Broadly, the present invention is directed to a traveling spray assembly adapted for use in an electrostatic precipitator for washing a bank of vertically-mounted, spaced-apart collector plate electrodes disposed therein. The improved traveling spray assembly comprises a vertical header pipe mounted on tracks that run the length of the bank of collector plate electrodes. The header bears a plurality of nozzles directed to spray washing fluid onto the collector plate electrodes for their washing. A horizontal supply pipe is mounted along the top or the bottom of the electrostatic precipitator and extends to about the mid-point of the bank of collector plate electrodes. The horizontal supply pipe is connectable outside the electrostatic precipitator to a source of washing fluid. A pair of pivotally-connected pipes next are provided. One of the pipes is pivotally connected to the end of the supply pipe at the mid-point of the bank of collector plate electrodes and extends to a position opposite the supply pipe at either the bottom or top of the electrostatic precipitator. The other pipe extends back to the side of the supply pipe and is pivotally-connected to the header pipe. A vertical reflector plate is mounted on tracks that run the length of the bank of collector plate electrodes and disposed on the opposite side of the bank of collector plate electrodes in registration with the header pipe. Such arrangement means that washing fluids sprayed by the header pipe into the collector plate electrodes can be reflected back onto the collector plate electrodes for additional washing of the areas of the collector plates disposed away from the header pipe. A driver is connected to both the header pipe and to the reflector plate for simultaneous registered movement of the header pipe and the reflector pipe along the extent of the bank of collector plates.
Advantages of the present invention include the ability to more efficiently and effectively wash collector plates by use of the reflector plate. Another advantage is the ability of the header pipe to travel the full extent of the bank of collector plate electrodes by use of the pivotally-connected, scissored pipe arrangement that supplies washing fluid to the header pipe. Another advantage is a traveling spray assembly that is simple in construction and easy to operate and maintain. These and other advantages will become readily apparent to those skilled in the art based upon the disclosure contained herein.
FIG. 1 is a cut-away elevational view of an electrostatic precipitator housing a bank of vertically-mounted, spaced-apart collector plate electrodes and the inventive traveling spray assembly for washing of them;
FIG. 2 is an overhead plan view of the electrostatic precipitator depicted at FIG. 1;
FIG. 3 is a sectional view taken along line 3--3 of FIG. 2;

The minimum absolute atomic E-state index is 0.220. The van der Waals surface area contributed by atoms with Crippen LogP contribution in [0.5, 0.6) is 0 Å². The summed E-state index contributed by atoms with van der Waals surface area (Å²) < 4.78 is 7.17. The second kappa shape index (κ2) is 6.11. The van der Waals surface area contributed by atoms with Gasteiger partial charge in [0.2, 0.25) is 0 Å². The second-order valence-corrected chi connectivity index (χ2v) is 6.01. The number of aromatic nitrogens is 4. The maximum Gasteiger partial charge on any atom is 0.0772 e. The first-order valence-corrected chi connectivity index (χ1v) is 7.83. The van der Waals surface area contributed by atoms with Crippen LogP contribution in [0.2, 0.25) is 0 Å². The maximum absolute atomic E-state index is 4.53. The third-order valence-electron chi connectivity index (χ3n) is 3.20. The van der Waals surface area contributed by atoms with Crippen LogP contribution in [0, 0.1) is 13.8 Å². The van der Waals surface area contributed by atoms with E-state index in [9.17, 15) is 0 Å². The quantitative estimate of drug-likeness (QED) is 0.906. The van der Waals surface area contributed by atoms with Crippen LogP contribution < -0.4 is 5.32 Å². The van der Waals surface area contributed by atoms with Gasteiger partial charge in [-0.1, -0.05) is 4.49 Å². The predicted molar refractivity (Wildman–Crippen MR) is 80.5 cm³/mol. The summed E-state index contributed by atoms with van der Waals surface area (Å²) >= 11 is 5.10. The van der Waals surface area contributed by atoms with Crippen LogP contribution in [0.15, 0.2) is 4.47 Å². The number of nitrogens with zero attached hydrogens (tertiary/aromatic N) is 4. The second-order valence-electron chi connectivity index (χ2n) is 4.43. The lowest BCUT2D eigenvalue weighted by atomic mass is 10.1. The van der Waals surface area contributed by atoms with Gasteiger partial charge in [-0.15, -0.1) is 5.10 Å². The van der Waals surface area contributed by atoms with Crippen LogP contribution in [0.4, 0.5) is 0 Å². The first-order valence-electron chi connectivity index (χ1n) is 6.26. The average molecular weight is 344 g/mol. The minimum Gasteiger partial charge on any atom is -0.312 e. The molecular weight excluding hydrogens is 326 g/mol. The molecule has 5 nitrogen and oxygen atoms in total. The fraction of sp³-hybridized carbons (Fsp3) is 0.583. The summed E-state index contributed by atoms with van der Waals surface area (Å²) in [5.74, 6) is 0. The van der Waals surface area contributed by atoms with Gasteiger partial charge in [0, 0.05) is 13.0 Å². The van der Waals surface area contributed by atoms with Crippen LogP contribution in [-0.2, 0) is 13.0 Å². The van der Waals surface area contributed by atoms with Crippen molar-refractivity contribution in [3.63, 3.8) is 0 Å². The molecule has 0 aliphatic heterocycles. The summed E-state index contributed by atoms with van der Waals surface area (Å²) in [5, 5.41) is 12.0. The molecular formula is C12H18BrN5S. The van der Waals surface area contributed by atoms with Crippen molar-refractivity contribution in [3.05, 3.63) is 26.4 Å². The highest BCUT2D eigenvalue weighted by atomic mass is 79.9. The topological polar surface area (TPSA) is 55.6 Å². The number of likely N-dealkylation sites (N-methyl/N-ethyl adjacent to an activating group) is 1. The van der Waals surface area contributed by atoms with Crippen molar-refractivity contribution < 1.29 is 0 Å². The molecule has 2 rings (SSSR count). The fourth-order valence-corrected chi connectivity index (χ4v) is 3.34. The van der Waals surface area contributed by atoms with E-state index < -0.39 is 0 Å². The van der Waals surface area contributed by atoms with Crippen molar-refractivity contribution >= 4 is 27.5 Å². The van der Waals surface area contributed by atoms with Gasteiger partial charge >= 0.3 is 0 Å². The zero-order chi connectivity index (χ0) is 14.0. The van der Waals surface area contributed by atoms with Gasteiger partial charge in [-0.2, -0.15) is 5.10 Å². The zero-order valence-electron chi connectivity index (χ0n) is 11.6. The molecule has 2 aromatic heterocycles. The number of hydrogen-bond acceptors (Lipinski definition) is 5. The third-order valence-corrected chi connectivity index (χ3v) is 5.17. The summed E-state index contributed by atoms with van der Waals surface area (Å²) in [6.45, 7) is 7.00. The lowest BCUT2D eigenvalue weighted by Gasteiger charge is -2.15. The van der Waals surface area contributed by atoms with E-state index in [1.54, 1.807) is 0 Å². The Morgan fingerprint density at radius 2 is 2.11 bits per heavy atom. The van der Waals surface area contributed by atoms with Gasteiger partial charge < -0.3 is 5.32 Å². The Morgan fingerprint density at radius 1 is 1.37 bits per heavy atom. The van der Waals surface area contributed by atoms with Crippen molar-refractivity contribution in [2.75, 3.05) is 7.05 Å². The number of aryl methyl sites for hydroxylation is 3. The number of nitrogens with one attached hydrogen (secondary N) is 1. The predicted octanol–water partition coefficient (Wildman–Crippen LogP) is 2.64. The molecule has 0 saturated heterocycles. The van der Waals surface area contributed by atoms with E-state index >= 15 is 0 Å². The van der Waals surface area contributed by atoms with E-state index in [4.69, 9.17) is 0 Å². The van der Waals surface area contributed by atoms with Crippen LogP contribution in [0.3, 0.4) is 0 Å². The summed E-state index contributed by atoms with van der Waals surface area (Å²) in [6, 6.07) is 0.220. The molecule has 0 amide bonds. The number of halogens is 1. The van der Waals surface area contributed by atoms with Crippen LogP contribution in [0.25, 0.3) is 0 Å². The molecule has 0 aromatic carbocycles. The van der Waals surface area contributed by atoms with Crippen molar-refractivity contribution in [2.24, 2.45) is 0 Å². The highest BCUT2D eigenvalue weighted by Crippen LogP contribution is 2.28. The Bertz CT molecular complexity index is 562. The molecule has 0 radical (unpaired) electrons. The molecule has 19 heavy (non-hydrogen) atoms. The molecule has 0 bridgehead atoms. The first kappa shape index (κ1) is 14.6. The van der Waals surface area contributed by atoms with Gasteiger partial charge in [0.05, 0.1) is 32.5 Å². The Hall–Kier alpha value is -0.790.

FIG. 4 is a simplified overhead plan view showing the header pipe spraying washing fluid onto parallel collector plate electrodes at three different positions within the electrostatic precipitator;
FIG. 5 is an enlarged elevational view of the vertical header pipe bearing a plurality of nozzles for directing spray washing fluid onto the bank of collector plate electrodes;
FIG. 6 is an enlarged side elevational view broken away to show the drive assembly for the vertical header pipe at both ends of the electrostatic precipitator;
FIG. 7 is a sectional view taken along line 7--7 of FIG. 6;
FIG. 8 is an elevational view taken along line 8--8 of FIG. 6;
FIG. 9 is a side elevational view showing the drive assembly connected to the vertical reflector plate broken away to show both ends of the electrostatic precipitator;
FIG. 10 is a sectional view taken along line 10--10 of FIG. 9; and
FIG. 11 is a sectional view taken along line 11--11 of FIG. 9.
The drawings will be described in detail in connection with the description of the invention below.
The construction details of electrostatic precipitator 8 depicted at FIGS. 1 and 2 will not be described in detail as such units are well known in the art. For purposes of illustration, a two-stage electrostatic precipitator of the parallel-plate type is illustrated in the drawings. The bank of parallel plates is typified by plate 10 which is revealed at FIG. 3 to be a perforated or apertured collector plate electrode. The particular construction details and type of electrostatic precipitator are unimportant to the invention and is to be provided in conventional fashion, such as is disclosed in the art cited above.
The primary components of the traveling spray assembly of the present invention include header pipe 12, supply pipes 14 and 16, and vertical spray pipe 18. Header pipe 12 is connected to inlet 20 (FIG. 2) by arcuate pipe segment 22. Inlet 20 is connectable to a source of washing fluid which is used to wash collector plate electrode 10 and the other collector plate electrodes for their cleaning.